Let the images of an idea or story be your guide. See them walk, hear them talk and fly when trouble hits. Emerse your ideas and images with meaning; the reasons why; the justification who, what or how it happened; the excuses for their existence or the story of their reality. Fill them with emotion. Envision the possibilities. Then experience their reality.

Our story’s talk ignites the creativity which spurs the images of our ideas and stories into action.

Until next time . . . Let Your Storyographer’s Journey Continue!

What I Think I Thought


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The images of story tell the tales and mark the trails of story’s propelling journey. These images provide the land marks, the physical locations, the characters’ identities and the desired destination of story’s unfolding. They too spark listeners and ignite tellers in their perceptually engaging, delightfully entertaining duck-if-you-need-to; scream-if-you-want-to; laugh-if-you-have-to interactive moments story’s story-line.

While embarrassing the interactive power of story’s vivid images, one may wonder. One might even ask. Is what I thought was suppose to be happening or really what is happening?

In the Three Little Pigs, did the first pig really build his house out of straw? Or, due to the latest straw embargo, the first little pig was found sniffing around town in search of alternative building supplies. In a moment of un-flatulated wind, a scent crosses his snout. Trotting to the corner of 124th Ave and Huff-Stop Lane, stuffed behind a local dinner, he discovers mounds of discarded onion peels.

What is the real story behind the Three Billy Goat Gruffs? . . . A local press conference reveals numerous accusations and county-wide concerns regarding cases of reported goat-guzzling trolls and troll-butting goats. County officials, recently investigated for lacing city officials grass seed with Witchatill’s Weed Cropping Organic Seedlings, presents an unprecedented, legislative proposal. If signed into law, the proposal will ban all goat-guzzling and troll-butting. Henceforth, all goats will be required to remain on their side of the bridge. County official have also announced their generous donation of Witchatill’s Cropping of Organic Seedlings to replenish the goat’s previously eaten food supply.

When crafting your story, boldly step up into, out of, on to, over and/or under the images of your story’s story-line. Entice, delight, roll or otherwise spray, splat or splatter the image’s of your story’s story-line. Then extend a hand, an elbow or a toenail as you, the story-guide, lead audience members through the captivating realism of story’s mythical and magical journey.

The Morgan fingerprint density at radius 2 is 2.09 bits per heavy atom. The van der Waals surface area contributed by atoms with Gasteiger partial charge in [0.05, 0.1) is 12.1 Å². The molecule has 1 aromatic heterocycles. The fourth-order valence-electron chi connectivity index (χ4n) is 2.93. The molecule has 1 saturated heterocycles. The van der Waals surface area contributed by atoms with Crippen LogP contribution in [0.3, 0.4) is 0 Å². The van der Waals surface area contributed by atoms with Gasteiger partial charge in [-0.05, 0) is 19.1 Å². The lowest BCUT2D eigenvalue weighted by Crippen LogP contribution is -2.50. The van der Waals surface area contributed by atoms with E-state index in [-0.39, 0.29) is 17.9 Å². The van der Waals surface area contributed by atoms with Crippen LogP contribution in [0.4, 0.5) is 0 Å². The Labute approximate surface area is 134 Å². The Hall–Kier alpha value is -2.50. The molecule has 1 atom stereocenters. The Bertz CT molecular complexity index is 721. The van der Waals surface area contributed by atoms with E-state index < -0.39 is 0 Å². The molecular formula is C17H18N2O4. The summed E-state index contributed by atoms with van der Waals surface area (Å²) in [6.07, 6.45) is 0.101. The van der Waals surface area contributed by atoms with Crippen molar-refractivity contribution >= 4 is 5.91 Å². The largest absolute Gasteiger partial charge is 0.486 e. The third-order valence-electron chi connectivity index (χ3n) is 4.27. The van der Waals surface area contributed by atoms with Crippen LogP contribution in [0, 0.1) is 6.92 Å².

Until next time . . . Let Your Storyographer’s Journey Continue!

Story – Creative Lawlessness


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Through the power of story, political figureheads, tax regulators, law enforcers, socially perceived hierarchy, culturally-defined norms, bosses, supervisors, parental units and rigamortis impact the course of our life experiences. Story artists throughout the centuries have creatively conspired to orchestrate, direct, lead, dominate, choreograph and otherwise differentiate between the lawfully lawful and the law abiding lawlessness of story. Through the power of story cannibalism moves beyond its perceived cultural preferences, war-lording chiefs and individual menu planners. Questing, never thought they would make it, heroes’ embark on tantalizing bean-stalking, mirror-talking, troll-defying and glass-shoeing adventures. Acrobats death defying feats; athletes epic-sagas; noodle-heads’ rampaging insolence and individuals’ hilarious, gut-hugging escapades frequently challenge previously perceived, story-inspired, social norms and morays.

Scientific discoveries and inventors’ inventions become real through the image of story’s powerful impact. Story; a place where the world becomes round and the planet’s sun takes center stage. A place where jet propelled engines take flight and motorized vehicles storm roadways. A place where towered-connected cellular devises interface human connections. Story; the place where we go beyond the boundaries of what we thought we could do or what we thought was possible.

Stepping into your story’s story-line, experience and embrace the lawfully lawlessness and compelling intrigue of story’s creative inspirations. Step beyond the perceived boundaries of someone else’s words or where you think this story should go. Lawfully respect your audience’s values while lawlessly unleashing the uniqueness of your ideas, your inspiring voice and your breathlessly-intriguing, story-inspirations. Inspire, experience and enrich story’s powerfully, magnetic journey.